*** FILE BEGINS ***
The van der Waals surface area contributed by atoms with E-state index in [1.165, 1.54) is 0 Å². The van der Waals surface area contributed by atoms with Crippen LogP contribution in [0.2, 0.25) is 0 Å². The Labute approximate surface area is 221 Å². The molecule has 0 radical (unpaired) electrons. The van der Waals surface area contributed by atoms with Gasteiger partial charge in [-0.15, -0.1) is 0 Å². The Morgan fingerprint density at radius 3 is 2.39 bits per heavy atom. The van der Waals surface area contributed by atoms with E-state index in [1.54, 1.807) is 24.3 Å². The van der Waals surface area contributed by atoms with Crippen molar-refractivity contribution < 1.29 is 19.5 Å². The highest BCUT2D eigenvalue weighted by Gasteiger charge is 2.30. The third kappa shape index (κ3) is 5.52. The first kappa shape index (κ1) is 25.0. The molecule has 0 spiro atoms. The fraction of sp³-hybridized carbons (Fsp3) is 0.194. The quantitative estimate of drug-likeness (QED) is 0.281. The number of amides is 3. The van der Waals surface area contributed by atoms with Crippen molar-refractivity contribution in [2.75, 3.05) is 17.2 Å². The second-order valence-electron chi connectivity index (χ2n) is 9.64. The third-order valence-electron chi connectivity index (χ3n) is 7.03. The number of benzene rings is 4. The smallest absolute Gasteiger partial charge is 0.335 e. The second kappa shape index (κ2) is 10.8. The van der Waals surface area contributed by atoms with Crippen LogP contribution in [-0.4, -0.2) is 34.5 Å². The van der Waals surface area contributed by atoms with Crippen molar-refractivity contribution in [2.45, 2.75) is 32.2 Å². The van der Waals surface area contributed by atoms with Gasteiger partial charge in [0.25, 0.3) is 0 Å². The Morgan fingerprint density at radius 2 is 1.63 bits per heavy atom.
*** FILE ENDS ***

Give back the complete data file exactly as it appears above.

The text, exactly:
The van der Waals surface area contributed by atoms with E-state index in [1.165, 1.54) is 0 Å². The van der Waals surface area contributed by atoms with Crippen LogP contribution in [0.2, 0.25) is 0 Å². The Labute approximate surface area is 221 Å². The molecule has 0 radical (unpaired) electrons. The van der Waals surface area contributed by atoms with Gasteiger partial charge in [-0.15, -0.1) is 0 Å². The Morgan fingerprint density at radius 3 is 2.39 bits per heavy atom. The van der Waals surface area contributed by atoms with E-state index in [1.54, 1.807) is 24.3 Å². The van der Waals surface area contributed by atoms with Crippen molar-refractivity contribution < 1.29 is 19.5 Å². The highest BCUT2D eigenvalue weighted by Gasteiger charge is 2.30. The third kappa shape index (κ3) is 5.52. The first kappa shape index (κ1) is 25.0. The molecule has 0 spiro atoms. The fraction of sp³-hybridized carbons (Fsp3) is 0.194. The quantitative estimate of drug-likeness (QED) is 0.281. The number of amides is 3. The van der Waals surface area contributed by atoms with Crippen molar-refractivity contribution in [2.75, 3.05) is 17.2 Å². The second-order valence-electron chi connectivity index (χ2n) is 9.64. The third-order valence-electron chi connectivity index (χ3n) is 7.03. The number of benzene rings is 4. The smallest absolute Gasteiger partial charge is 0.335 e. The second kappa shape index (κ2) is 10.8. The van der Waals surface area contributed by atoms with Crippen LogP contribution in [-0.4, -0.2) is 34.5 Å². The van der Waals surface area contributed by atoms with Crippen molar-refractivity contribution in [2.45, 2.75) is 32.2 Å². The van der Waals surface area contributed by atoms with Gasteiger partial charge in [0.25, 0.3) is 0 Å². The Morgan fingerprint density at radius 2 is 1.63 bits per heavy atom.